New Delhi, Aug 13: With the passing away of former Lok Sabha Speaker Somnath Chatterjee on Monday ended a long and illustrious political career spanning 40-odd years. The 89-year-old had suffered a mild heart attack on Sunday but had been on ventilator support for some time now. The former CPI(M) leader and ten-time Lok Sabha MP was the Speaker of the Lok Sabha in the first Congress-led UPA government. He is survived by his widow Renu Chatterjee, son Pratap and two daughters, Anuradha and Anushila.

Born on July 25, 1929, Chatterjee held a BA and an MA, both in law, and received his education from the University of Calcutta and the University of Cambridge. Before joining active politics, Chatterjee took up practice as an advocate. He was a member of the Communist Party of India (Marxist) (CPI(M)) for 30 years, from 1968 to 2008. But his political career took off when he was nominated to contest an election following his father’s death in 1971. He became a Member of the Lok Sabha in 1971 and was elected the first time as an Independent supported by the CPI(M). He managed to repeat the feat nine times after that. Only once, in 1984, he lost to Mamata Banerjee in the Jadavpur Lok Sabha constituency. From 1989 until 2004, Chatterjee led his party in the Lok Sabha. He was elected for the tenth time in 2004 as a member of the 14th Lok Sabha. He went on to be unanimously elected as the Speaker of the 14th Lok Sabha. In fact, Chatterjee was just the second pro-tem Speaker, after Ganesh Vasudev Mavalankar, to achieve this feat.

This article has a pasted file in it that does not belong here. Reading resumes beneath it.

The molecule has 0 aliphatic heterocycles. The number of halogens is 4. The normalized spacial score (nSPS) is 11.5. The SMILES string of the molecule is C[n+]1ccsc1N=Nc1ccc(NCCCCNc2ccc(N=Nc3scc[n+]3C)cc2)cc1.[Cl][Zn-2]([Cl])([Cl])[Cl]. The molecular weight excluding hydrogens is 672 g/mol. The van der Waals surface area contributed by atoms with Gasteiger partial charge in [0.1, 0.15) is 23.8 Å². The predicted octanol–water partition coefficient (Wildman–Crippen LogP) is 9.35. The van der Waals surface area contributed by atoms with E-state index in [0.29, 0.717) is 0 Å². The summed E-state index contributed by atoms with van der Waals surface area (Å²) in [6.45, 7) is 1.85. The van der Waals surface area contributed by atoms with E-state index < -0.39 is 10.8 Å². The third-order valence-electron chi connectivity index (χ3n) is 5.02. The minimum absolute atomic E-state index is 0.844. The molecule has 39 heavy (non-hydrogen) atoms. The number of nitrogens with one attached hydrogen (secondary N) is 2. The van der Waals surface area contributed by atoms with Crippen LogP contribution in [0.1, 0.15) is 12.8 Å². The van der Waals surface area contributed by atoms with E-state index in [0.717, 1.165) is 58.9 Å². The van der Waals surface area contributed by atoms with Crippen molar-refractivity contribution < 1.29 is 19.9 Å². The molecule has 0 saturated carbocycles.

It is not a surprise that he was awarded the ‘Outstanding Parliamentarian’s’ Award in 1996 for his impeccable record because even his political rivals respected him for his oratory and sense of fair play. Chatterjee was known for sticking to his principles. He even defied the party line during Manmohan Singh government’s trust vote on the nuclear deal. The CPI(M) withdrew its support from the Congress-led UPA government and obviously expected Somnath to quit as the Speaker ahead of the trust vote on July 22, 2008. Chatterjee ignored the party’s instructions and stayed on, acting in his capacity as the Speaker during the trust vote.

Reports also suggest that he was not willing to take part in the vote as that would’ve meant siding with the BJP. While the government survived the trust vote, Chatterjee was sacked from the party for violating party discipline. He, however, continued on the Speaker’s post for the rest of the tenure.  He called his expulsion “one of the saddest days” of his life but is known to have suggested to future speakers to resign from their parties while serving in that office to help ensure its non-partisan standing.

Chatterjee tackled the issue of his unceremonious sacking from the party that he served for so long in his book, that came out in 2010, Keeping Faith: Memoirs of a Parliamentarian. The book is an in-depth study of some of the darkest phases of the history of modern India, including Emergency.